Georgia reports decline in COVID-19 cases
Gov. Brian Kemp announced the first phase of Georgia businesses that will reopen to the public beginning this Friday, April 24.
Kemp said it’s time to begin putting the economy back on track by easing the state’s mandated restrictions due to COVID-19. His announcement has drawn both, praise from those who agree with him, and criticism from those who fear the pandemic will become more widespread.
“In the same way that we carefully closed businesses and urged operations to end to mitigate the virus’ spread, today, we are announcing plans to incrementally – and safely – reopen sectors of our economy,” Kemp said at his 4 p.m. press conference today.
Kemp said the decision to ease restrictions was based on medical advice and reports from health officials. The Department of Public Health, he said, reported that the number of COVID-19 cases has flattened and appear to be declining.
“As of noon today, we now have 18,947 COVID-19 cases in Georgia with 733 deaths. The state lab has processed 5,362 tests, and commercial vendors have processed 78,966 tests. We understand that these are more than just numbers. These are Georgians. These are families and communities impacted. Our prayers remain with the victims and their loved ones. We lift up those who are battling this terrible virus. We remain focused on the safety and well-being of every person who calls Georgia home,” Kemp said.
Kemp said the first phase of reopening to begin on Friday, April 24, include barbershops, salons, cosmetologists, nail care artists, estheticians and their respective schools, tattoo and massage parlors, fitness centers and bowling alleys.
In-dining restaurants and movie theaters will be allowed to reopen on Monday, April 27, while houses of worship are asked to continue to comply with social distancing orders, if they choose to open. Nightclubs, bars and amusement parks, and live entertainment venues, however, will remain shut down.
Georgia’s shelter in place order is effective through April 30. The “medically fragile” should remain at home through May 13, the governor said.
Kemp said more hospitals would soon be able to resume elective surgeries.
“The entities that I am reopening are not reopening for ‘business as usual.’ Each of these entities will be subject to specific restrictions, including adherence to Minimum Basic Operations, social distancing, and regular sanitation. Minimum Basic Operations includes, but is not limited to, screening workers for fever and respiratory illness, enhancing workplace sanitation, wearing masks and gloves if appropriate, separating workspaces by at least six feet, teleworking where at all possible, and implementing staggered shifts,” Kemp said.
Democratic Party Chairwoman Nikema Williams said Kemp’s recommendation goes against the expert advice of medical professionals who warn that Georgia’s coronavirus crisis is “far from over.”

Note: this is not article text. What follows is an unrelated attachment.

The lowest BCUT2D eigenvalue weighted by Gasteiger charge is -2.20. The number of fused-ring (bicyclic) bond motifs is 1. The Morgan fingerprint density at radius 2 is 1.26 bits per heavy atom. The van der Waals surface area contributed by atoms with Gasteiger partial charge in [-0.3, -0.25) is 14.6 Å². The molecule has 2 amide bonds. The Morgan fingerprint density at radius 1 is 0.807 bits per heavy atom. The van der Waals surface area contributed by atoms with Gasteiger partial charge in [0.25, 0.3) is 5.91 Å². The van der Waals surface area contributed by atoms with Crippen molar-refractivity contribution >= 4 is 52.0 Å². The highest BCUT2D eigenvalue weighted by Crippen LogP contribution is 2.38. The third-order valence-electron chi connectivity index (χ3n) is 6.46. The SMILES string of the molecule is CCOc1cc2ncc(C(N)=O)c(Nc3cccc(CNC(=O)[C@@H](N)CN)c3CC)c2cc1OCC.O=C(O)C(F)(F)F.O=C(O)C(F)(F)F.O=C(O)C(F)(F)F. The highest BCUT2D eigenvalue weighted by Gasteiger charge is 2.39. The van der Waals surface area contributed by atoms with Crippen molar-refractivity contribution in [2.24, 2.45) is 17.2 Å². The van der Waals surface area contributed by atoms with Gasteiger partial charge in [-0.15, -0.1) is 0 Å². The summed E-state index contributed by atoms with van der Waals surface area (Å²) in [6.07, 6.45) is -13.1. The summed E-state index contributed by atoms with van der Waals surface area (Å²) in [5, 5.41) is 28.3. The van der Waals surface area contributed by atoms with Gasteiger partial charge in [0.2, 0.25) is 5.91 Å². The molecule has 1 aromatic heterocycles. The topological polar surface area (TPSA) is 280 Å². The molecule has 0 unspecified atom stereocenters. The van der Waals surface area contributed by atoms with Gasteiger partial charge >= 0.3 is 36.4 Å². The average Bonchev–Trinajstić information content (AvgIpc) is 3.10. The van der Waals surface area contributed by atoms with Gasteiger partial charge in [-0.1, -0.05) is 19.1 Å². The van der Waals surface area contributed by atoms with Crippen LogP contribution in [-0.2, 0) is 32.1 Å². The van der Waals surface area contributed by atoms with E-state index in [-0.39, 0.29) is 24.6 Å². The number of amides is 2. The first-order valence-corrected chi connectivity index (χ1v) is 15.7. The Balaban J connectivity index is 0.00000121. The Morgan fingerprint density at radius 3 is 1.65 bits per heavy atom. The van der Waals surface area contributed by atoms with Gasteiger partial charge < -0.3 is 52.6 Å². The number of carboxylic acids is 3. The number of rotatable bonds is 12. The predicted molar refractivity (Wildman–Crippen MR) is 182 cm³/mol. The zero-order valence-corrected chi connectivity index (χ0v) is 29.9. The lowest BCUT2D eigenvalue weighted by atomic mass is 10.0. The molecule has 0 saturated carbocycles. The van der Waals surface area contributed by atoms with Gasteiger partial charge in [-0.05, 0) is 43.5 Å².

“Without enough testing, without enough supplies for doctors and nurses, and without listening to medical professionals, the governor’s actions today will make this crisis even worse and put more Georgians at risk,” Williams said. “Now is the time to listen to the health providers and public health experts who tell us what we need to keep our communities safe. I urge all Georgians to listen to the advice of their health care providers and stay home — even if their governor won’t.”
The Georgia Center for Opportunity (GCO) released the following statement :
“Our thoughts and prayers are with all those directly impacted by COVID-19, including Georgians who are mourning lost loved ones,” said Buzz Brockway, vice president of Public Policy for GCO. “We applaud Gov. Kemp for laying the groundwork today for the reopening of Georgia’s economy in a way that protects health and safety. During this time, it’s crucial that state and local governments invite the input of business leaders on the best ways to reopen, in a way where consumer confidence is restored and people feel safe patronizing businesses again. We believe that collaboration with neighboring states will be an essential step in restarting the economy as well. Ultimately, we’re confident that we can protect our vulnerable citizens while reopening large portions of our economy so that Georgia can get back to work.”
Kemp said that last week, the White House issued guidelines for states to begin to safely reopen the nation’s economy.
“Informed by the Coronavirus Task Force and public health officials, ‘Opening Up America Again’ includes three phases to safely reopen and get folks back to work. To initiate Phase One, a state must meet a series of basic criteria, which can be tailored to reflect specific circumstances for a regional or statewide approach. For weeks now, our state has taken targeted action to prevent, detect, and address the spread of coronavirus by leveraging data and advice from health officials in the public and private sectors. Thanks to this methodical approach and the millions of Georgians who have worked diligently to slow the spread of coronavirus, we are on track to meet the gating criteria for Phase One,” Kemp said.
Kemp said testing expansions and the statewide rollout of a self-reporting app by Google called “MTX where” will help health officials monitor and track the virus.
“In addition, the Georgia National Guard will mobilize ten new strike teams to deploy to hotspots and long-term care facilities to administer 1,500 tests per day. Testing expansions through Augusta University and the Guard will complement existing initiatives, including the Department of Public Health’s capacity, Georgia Tech’s CVS testing site, and private labs. As I’ve said before, testing defines the battlefield and informs our long-term strategy. These efforts significantly increase our capacity as we take measured steps forward,” Kemp said.